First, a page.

847

This Holy Covenant Was made

Scripture References

Confessions and Statements of Faith References

Further Reflections on Confessions and Statements of Faith References

Stanza 2 speaks of the upper room where Christ and the disciples were gathered around the table. Heidelberg Catechism, Lord’s Day 28, Question and Answer 77 includes these words of institution from this occasion as the foundation for the sacrament.
 
In baptism, our identity is established and we are “set apart from all other people and alien religions, that we may wholly belong to [Christ] whose mark and sign we bear” (Belgic Confession, Article 34). Heidelberg Catechism, Lord’s Day 26, Question and Answer 70 assures us that “to be washed with Christ’s Spirit means that the Holy Spirit has renewed and sanctified us to be members of Christ…” We therefore are called “to join and unite with it [the church of Christ]” (Belgic Confession, Article 28). This union with Christ shapes our personal identity for all time.

Tune Information

Name
LASST UNS ERFREUEN
Key
D Major
Meter
8.8.4.4.8.8 with alleluias

Hymn Story/Background

This text reminds us initially of the Mosaic covenant with God’s Old Testament people: the Exodus and wilderness wandering (st. 1). God’s covenant with his New Testament people is focused in the Lord’s Supper (st. 2) and sealed by the work of the Holy Spirit (st. 3).
 
In this hymn a great text is matched by an equally strong and effective tune. The tune, LASST UNS ERFREUEN derives its opening line and several other melodic ideas from GENEVAN 68. The tune was first published with the Easter text "Lasst uns erfreuen herzlich sehr" in the Jesuit hymnal Ausserlesene Catlwlische Geistliche Kirchengesiinge (Cologne, 1623). LASST UNS ERFREUEN appeared in later hymnals with variations in the "alleluia" phrases.
 
The setting is by Ralph Vaughan Williams; first published in The English Hymnal (1906), it has become the most popular version of LASST UNS ERFREUEN. 
— Bert Polman

Author Information

Sylvia Dunstan (b. 1955; d. July 25, 1993) attributes her love of song to her grandparents, who kept song alive in the family and entrusted Sylvia's formal musical education to one of the nuns at the local convent. Sylvia began writing songs in the early seventies and soon after met Sister Miriam Theresa Winter, who encouraged her to write songs based on Scripture. Sylvia eventually realized that her talents did not lay with the music and concentrated instead on the lyrics. She was further shepherded and encouraged by Alan Barthel.

Her bachelor degree was earned from York University, and she received graduate degrees in theology and divinity from Emmanuel College, Toronto. In 1980, she was ordained by the Hamilton Conference of the United Church of Canada. During her career she served as a minister, a prison chaplain, and editor of a Canadian worship resource journal, Gathering.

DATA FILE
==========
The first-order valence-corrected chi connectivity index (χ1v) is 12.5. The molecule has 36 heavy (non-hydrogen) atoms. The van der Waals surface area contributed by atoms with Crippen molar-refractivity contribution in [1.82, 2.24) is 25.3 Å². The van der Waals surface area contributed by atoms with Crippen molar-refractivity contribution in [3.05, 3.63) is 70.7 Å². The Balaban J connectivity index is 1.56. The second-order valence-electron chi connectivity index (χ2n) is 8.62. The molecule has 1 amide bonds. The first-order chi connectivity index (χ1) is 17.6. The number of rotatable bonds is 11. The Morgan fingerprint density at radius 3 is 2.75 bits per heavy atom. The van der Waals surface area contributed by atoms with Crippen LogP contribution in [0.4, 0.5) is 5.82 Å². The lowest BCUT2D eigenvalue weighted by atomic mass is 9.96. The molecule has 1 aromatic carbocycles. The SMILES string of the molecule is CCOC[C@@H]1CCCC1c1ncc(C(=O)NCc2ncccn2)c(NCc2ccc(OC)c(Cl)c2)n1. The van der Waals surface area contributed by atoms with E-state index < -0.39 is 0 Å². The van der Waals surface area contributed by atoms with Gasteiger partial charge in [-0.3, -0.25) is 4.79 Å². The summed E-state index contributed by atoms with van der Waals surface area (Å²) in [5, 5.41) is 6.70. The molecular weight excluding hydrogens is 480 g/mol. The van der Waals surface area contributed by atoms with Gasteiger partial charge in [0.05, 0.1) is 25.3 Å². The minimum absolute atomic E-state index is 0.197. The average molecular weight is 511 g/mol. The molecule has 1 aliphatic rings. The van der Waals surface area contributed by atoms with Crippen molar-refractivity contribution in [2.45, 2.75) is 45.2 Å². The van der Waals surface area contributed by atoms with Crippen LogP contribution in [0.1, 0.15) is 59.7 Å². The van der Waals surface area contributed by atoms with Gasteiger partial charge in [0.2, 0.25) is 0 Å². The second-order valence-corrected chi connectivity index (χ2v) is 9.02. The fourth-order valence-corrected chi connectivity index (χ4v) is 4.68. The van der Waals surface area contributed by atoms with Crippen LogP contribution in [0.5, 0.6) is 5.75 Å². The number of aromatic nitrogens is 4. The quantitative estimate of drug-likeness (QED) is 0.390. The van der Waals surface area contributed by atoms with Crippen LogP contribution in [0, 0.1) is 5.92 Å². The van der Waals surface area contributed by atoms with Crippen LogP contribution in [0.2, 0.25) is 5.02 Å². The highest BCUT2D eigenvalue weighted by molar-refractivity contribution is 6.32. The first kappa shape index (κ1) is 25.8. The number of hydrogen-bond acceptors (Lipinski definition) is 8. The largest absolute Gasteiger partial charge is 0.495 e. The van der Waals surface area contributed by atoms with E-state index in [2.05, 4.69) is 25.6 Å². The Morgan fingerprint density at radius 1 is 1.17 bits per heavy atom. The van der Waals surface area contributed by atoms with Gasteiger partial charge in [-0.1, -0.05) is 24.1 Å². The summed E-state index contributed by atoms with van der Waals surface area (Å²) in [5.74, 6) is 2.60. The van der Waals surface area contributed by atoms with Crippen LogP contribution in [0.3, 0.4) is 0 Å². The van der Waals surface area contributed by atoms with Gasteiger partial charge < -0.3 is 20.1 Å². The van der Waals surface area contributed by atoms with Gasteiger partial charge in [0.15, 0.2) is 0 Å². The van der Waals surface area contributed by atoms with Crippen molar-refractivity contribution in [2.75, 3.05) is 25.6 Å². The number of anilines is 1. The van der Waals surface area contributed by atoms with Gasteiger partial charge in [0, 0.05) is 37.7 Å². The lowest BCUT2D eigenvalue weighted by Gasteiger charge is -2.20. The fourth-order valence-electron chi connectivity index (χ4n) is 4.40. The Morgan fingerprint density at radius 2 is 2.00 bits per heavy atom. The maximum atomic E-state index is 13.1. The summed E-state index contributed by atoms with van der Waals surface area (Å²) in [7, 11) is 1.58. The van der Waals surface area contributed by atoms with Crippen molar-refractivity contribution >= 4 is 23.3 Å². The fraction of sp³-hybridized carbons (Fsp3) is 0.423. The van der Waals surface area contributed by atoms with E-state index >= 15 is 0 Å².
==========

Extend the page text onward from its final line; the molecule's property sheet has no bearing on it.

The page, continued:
In the summer of 1990, she was invited to lead the annual conference of the Hymn Society in the U.S. and Canada in a session exploring her hymnody. That exposure led to the publication of her texts In Search of Hope and Grace. A smaller collection Where the Promise Shines was published after her death in 1994. Many of her hymn texts have been set by contemporary composers.

Sylvia Dunstan died on July 25, 1993, almost four months after being diagnosed with liver cancer. She left behind a ministry that combined a compassionate concern for the needy and distraught with a consuming love of liturgy.

Composer Information

Through his composing, conducting, collecting, editing, and teaching, Ralph Vaughan Williams (b. Down Ampney, Gloucestershire, England, October 12, 1872; d. Westminster, London, England, August 26, 1958) became the chief figure in the realm of English music and church music in the first half of the twentieth century. His education included instruction at the Royal College of Music in London and Trinity College, Cambridge, as well as additional studies in Berlin and Paris. During World War I he served in the army medical corps in France. Vaughan Williams taught music at the Royal College of Music (1920-1940), conducted the Bach Choir in London (1920-1927), and directed the Leith Hill Music Festival in Dorking (1905-1953). A major influence in his life was the English folk song. A knowledgeable collector of folk songs, he was also a member of the Folksong Society and a supporter of the English Folk Dance Society. Vaughan Williams wrote various articles and books, including National Music (1935), and composed numerous arrange­ments of folk songs; many of his compositions show the impact of folk rhythms and melodic modes. His original compositions cover nearly all musical genres, from orchestral symphonies and concertos to choral works, from songs to operas, and from chamber music to music for films. Vaughan Williams's church music includes anthems; choral-orchestral works, such as Magnificat (1932), Dona Nobis Pacem (1936), and Hodie (1953); and hymn tune settings for organ. But most important to the history of hymnody, he was music editor of the most influential British hymnal at the beginning of the twentieth century, The English Hymnal (1906), and coeditor (with Martin Shaw) of Songs of Praise (1925, 1931) and the Oxford Book of Carols (1928).
— Bert Polman